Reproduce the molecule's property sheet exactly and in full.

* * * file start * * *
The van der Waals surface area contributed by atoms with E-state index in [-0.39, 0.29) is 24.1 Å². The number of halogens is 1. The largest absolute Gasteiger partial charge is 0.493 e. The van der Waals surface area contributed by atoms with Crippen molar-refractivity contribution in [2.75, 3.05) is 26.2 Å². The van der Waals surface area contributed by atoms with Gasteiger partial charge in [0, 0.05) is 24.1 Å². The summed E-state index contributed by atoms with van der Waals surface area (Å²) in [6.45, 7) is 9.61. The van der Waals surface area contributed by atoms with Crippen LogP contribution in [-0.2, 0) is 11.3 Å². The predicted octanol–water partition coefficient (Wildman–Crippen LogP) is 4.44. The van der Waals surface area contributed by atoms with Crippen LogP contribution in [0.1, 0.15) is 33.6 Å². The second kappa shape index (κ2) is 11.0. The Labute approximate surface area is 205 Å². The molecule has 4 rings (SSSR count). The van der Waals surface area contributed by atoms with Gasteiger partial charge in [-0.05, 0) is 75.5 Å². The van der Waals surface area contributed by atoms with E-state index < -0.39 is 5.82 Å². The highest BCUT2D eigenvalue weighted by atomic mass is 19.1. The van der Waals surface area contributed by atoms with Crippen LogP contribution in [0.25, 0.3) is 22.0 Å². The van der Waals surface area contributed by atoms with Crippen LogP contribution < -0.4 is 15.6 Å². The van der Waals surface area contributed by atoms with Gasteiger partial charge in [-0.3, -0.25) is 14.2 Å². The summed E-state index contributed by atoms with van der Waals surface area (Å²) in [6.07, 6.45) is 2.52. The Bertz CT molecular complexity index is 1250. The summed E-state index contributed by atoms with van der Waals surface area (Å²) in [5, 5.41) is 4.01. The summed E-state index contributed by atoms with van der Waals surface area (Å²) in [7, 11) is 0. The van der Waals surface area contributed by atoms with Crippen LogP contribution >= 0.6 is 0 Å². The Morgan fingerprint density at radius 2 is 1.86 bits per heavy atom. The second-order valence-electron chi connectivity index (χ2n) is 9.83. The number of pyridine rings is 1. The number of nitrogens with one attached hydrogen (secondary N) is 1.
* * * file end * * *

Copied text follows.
The van der Waals surface area contributed by atoms with E-state index in [-0.39, 0.29) is 24.1 Å². The number of halogens is 1. The largest absolute Gasteiger partial charge is 0.493 e. The van der Waals surface area contributed by atoms with Crippen molar-refractivity contribution in [2.75, 3.05) is 26.2 Å². The van der Waals surface area contributed by atoms with Gasteiger partial charge in [0, 0.05) is 24.1 Å². The summed E-state index contributed by atoms with van der Waals surface area (Å²) in [6.45, 7) is 9.61. The van der Waals surface area contributed by atoms with Crippen LogP contribution in [-0.2, 0) is 11.3 Å². The predicted octanol–water partition coefficient (Wildman–Crippen LogP) is 4.44. The van der Waals surface area contributed by atoms with Crippen LogP contribution in [0.1, 0.15) is 33.6 Å². The second kappa shape index (κ2) is 11.0. The Labute approximate surface area is 205 Å². The molecule has 4 rings (SSSR count). The van der Waals surface area contributed by atoms with Gasteiger partial charge in [-0.05, 0) is 75.5 Å². The van der Waals surface area contributed by atoms with E-state index < -0.39 is 5.82 Å². The highest BCUT2D eigenvalue weighted by atomic mass is 19.1. The van der Waals surface area contributed by atoms with Crippen LogP contribution in [0.25, 0.3) is 22.0 Å². The van der Waals surface area contributed by atoms with Crippen LogP contribution < -0.4 is 15.6 Å². The van der Waals surface area contributed by atoms with Gasteiger partial charge in [-0.3, -0.25) is 14.2 Å². The summed E-state index contributed by atoms with van der Waals surface area (Å²) in [6.07, 6.45) is 2.52. The Bertz CT molecular complexity index is 1250. The summed E-state index contributed by atoms with van der Waals surface area (Å²) in [5, 5.41) is 4.01. The summed E-state index contributed by atoms with van der Waals surface area (Å²) in [7, 11) is 0. The van der Waals surface area contributed by atoms with Crippen LogP contribution >= 0.6 is 0 Å². The Morgan fingerprint density at radius 2 is 1.86 bits per heavy atom. The second-order valence-electron chi connectivity index (χ2n) is 9.83. The number of pyridine rings is 1. The number of nitrogens with one attached hydrogen (secondary N) is 1.